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  • Jessica Poitevien

Community Spotlight: Sharon Cao Is Bringing Virtual Happiness To These Tough Times



An unsolicited message on Instagram is often associated with flirtatious behavior. For Sharon Cao, however, it was the gateway to a job she loves as co-founder and COO of Happied, a startup company that curates virtual happy hours and other social experiences.


After months of admiring the company from afar, Sharon sent the Happied Instagram account a message in early 2019. That message would land in the hands of April Johnson, Founder and CEO of Happied. The women met in person and bonded over their love of food, cocktails, and of course, happy hour. Sharon joined the team soon after, working on the operations and tech side of the business.


“It’s such a dream come true to actually be able to do what I love,” she says.


Happied launched in late 2018 as a web app that helped Washington, D.C. locals find happy hour events going on throughout the city. Users could search by day, location, and vibe to find the best deals. In May 2019, Happied created a phone app and also began offering exclusive deals and longer happy hours in addition to special events for its members. As the company made this pivot, Sharon’s role also evolved. She became April’s right hand business partner and earned her title as co-founder of this new version of Happied.


2020 was set to be the year Happied expanded nationwide, but when the pandemic hit and forced many bars and restaurants to close, it needed a new plan.


From In-Person To Online


What started out as a sad and difficult time for Happied and all of its partners, quickly turned into excitement as they found a new way to keep the business going: virtual happy hours, Sharon said.


After investing lots of time and money into the original concept, this new business model called for major changes and essentially starting from scratch to create a new platform. It was a tough decision, but one that’s paying off.



Happied hosted its first virtual happy hour in March and kept up with a schedule of two events per week until another side of the business began gaining unexpected traction: Newly remote companies were looking for ways to connect with their employees and turned to Happied to create corporate events.


“In some ways, we've become a virtual events production company,” Sharon said


For corporate events, Happied handles everything from start to finish, creating a high-end experience. Happied trains bartenders for virtual gatherings and provides social hosts during the event for troubleshooting tech problems and keeping everyone on schedule. Happied even ship out kits so everyone has the same materials to participate.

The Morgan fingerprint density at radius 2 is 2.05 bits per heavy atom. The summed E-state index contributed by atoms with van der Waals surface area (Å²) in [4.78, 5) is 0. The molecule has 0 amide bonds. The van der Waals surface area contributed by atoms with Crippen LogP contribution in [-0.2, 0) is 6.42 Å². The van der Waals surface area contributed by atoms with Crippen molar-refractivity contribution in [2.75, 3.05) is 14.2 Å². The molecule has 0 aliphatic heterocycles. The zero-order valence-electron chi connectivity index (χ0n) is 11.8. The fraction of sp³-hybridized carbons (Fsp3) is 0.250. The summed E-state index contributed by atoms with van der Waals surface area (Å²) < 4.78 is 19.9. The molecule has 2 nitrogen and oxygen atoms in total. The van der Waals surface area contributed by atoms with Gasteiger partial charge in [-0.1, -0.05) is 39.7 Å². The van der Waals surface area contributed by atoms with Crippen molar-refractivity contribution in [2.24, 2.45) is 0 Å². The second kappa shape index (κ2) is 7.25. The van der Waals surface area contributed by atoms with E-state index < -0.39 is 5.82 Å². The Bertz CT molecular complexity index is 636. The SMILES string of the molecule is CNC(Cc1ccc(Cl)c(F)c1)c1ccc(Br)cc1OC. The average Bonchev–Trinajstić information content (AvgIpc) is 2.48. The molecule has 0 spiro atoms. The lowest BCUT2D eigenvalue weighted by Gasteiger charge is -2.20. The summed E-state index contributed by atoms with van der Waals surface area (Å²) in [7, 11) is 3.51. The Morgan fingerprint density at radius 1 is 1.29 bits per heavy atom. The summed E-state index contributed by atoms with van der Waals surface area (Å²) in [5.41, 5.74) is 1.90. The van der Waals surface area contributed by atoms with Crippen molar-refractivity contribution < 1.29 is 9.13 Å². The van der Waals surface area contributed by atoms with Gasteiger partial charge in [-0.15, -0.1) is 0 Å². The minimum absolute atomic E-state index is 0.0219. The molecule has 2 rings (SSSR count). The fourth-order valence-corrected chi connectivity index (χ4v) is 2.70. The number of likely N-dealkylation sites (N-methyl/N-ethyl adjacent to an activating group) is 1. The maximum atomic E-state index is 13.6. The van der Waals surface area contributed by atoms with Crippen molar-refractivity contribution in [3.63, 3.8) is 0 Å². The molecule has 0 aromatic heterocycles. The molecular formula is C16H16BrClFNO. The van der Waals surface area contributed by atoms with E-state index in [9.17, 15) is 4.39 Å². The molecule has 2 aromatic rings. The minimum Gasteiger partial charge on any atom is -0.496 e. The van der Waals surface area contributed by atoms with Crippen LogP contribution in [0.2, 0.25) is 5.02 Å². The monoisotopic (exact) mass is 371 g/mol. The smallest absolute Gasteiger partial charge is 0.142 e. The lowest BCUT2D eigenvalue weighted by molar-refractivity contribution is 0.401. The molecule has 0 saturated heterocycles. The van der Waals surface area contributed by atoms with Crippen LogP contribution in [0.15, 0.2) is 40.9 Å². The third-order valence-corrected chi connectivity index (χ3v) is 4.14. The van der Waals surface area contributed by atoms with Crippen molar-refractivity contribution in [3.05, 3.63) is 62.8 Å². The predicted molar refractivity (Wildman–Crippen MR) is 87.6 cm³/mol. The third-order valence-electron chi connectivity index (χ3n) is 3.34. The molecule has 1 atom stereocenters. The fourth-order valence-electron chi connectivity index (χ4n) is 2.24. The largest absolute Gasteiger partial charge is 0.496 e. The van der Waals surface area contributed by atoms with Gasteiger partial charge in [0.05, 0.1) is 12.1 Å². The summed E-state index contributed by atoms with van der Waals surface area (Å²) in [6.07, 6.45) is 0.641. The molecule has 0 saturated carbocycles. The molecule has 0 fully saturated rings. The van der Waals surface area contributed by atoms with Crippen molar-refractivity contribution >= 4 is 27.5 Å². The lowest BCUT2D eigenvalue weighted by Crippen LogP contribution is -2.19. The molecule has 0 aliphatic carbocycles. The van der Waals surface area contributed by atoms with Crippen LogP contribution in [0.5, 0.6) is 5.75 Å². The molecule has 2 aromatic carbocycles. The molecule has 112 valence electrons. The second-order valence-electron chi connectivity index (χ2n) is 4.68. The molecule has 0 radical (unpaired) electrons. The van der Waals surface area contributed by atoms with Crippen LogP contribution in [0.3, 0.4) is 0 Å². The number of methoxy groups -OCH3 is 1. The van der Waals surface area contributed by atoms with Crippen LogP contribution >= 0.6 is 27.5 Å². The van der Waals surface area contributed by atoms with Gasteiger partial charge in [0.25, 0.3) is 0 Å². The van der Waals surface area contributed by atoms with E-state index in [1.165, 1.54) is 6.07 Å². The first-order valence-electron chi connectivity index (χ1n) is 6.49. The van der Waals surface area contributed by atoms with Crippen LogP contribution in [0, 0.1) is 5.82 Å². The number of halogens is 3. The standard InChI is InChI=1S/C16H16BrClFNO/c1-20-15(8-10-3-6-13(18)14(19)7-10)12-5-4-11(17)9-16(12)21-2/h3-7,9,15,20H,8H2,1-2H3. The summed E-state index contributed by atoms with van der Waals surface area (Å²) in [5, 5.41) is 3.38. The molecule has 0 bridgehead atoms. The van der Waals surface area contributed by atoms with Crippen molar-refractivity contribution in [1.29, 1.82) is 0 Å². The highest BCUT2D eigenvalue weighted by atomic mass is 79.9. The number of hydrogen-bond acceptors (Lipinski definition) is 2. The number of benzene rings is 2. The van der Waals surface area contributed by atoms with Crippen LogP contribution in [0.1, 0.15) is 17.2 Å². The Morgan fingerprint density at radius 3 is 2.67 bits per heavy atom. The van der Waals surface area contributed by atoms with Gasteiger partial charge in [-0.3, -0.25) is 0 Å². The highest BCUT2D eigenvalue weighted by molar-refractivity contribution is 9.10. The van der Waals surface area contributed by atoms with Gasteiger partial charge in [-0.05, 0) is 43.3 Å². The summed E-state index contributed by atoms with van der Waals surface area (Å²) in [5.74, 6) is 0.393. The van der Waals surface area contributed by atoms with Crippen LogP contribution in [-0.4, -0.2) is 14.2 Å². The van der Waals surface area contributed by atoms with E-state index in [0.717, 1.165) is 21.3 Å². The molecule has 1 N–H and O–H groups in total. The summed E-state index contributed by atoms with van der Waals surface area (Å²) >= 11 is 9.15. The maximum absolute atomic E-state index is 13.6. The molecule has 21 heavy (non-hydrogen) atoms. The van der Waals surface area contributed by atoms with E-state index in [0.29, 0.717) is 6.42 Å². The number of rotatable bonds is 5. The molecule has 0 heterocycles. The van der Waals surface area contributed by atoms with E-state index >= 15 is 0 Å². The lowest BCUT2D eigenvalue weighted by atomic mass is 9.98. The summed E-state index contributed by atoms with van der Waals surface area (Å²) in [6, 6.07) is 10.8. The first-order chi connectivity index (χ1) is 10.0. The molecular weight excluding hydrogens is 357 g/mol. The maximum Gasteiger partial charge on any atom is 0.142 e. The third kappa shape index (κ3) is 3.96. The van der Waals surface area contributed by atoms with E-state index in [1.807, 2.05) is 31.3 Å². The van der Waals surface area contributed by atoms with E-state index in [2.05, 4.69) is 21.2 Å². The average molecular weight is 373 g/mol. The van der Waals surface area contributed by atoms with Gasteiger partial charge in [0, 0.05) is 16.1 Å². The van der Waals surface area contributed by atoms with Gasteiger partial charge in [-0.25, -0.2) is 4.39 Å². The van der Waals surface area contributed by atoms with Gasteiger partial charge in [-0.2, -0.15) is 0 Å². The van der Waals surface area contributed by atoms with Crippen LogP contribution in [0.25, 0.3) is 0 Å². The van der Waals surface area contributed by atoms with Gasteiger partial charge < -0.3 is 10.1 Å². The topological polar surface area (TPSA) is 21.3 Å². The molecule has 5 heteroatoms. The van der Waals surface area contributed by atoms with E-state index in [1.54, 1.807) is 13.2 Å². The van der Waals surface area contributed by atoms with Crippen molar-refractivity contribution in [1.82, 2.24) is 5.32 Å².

“Instead of just watching a bartender mix something and kind of have the ingredients at home, we found that it was a lot more interactive and a way better experience to ship people these kits that had everything in it and really transport them to that event,” Sharon said..



In addition to public virtual happy hours and corporate events, Happied also sells cocktail kits direct to consumers. The kits, with names such as “My Spirit Animal is a Moscow Mule,” and “Whiskey Business,” come complete with booze, mixers, recipes, mixing equipment and even glassware. The company also hosts Solidarity Socials, where people can get together with trained facilitators to discuss topics related to racism and social justice.


Taking the Long Path To Entrepreneurship


The company’s readjustment and unexpected boom in business has kept Sharon busy -- sometimes too busy. But she said the growth and new vision for Happied is her silver lining in 2020.


Looking back on her journey, Sharon said, “I think in the back of my mind, I’ve always had that entrepreneurial spirit. I’ve always wanted to do that.”


However, watching her father struggle with his own entrepreneurial endeavors led Sharon to seek steady paychecks in IT consulting roles at large companies. Still, she felt unfulfilled.


“I like to be creative,” she said. “I like to be all over the place and use lots of different skills. I want every day to be different, and more and more these consulting roles felt like I had to stick to the same thing every day.”


Sharon sought to find work that combined her love and knowledge of technology with her passion for food and drink. Happied was exactly what she was looking for. The fact that the company has now shifted more towards event planning—another one of Sharon’s passions—is also no coincidence. Sharon admits that her influence definitely played a role in shaping the company this way as it pivoted in the pandemic.


“(Meeting April) just gave me the push I needed,” Sharon said of her decision to take the leap into entrepreneurship. “Once I had that push, I’ve been so fueled by it. This is everything I’ve ever wanted.”


Asked what advice she has for other women afraid to start their own companies, Sharon said to go all in.


“To whatever extent is possible, my tip would be to just really take [your business] on headfirst.” she said. “If you're risk-averse like me, it's OK to step in slowly, but once you're in, know that you're fully in and just cut all other commitments if you're able to.”


Teaming up with April, an attorney, enabled Sharon to direct all her energy toward the business. The results speak for themselves. Sharon remains optimistic for the future of Happied, during the pandemic and beyond.

“Whatever happens in the world,” she said, “we’ll definitely stay true to our core, which is supporting local restaurants and bars, local businesses, women-owned, minority-owned, mostly food and drink, and providing a platform or public venue for socialization and community.”





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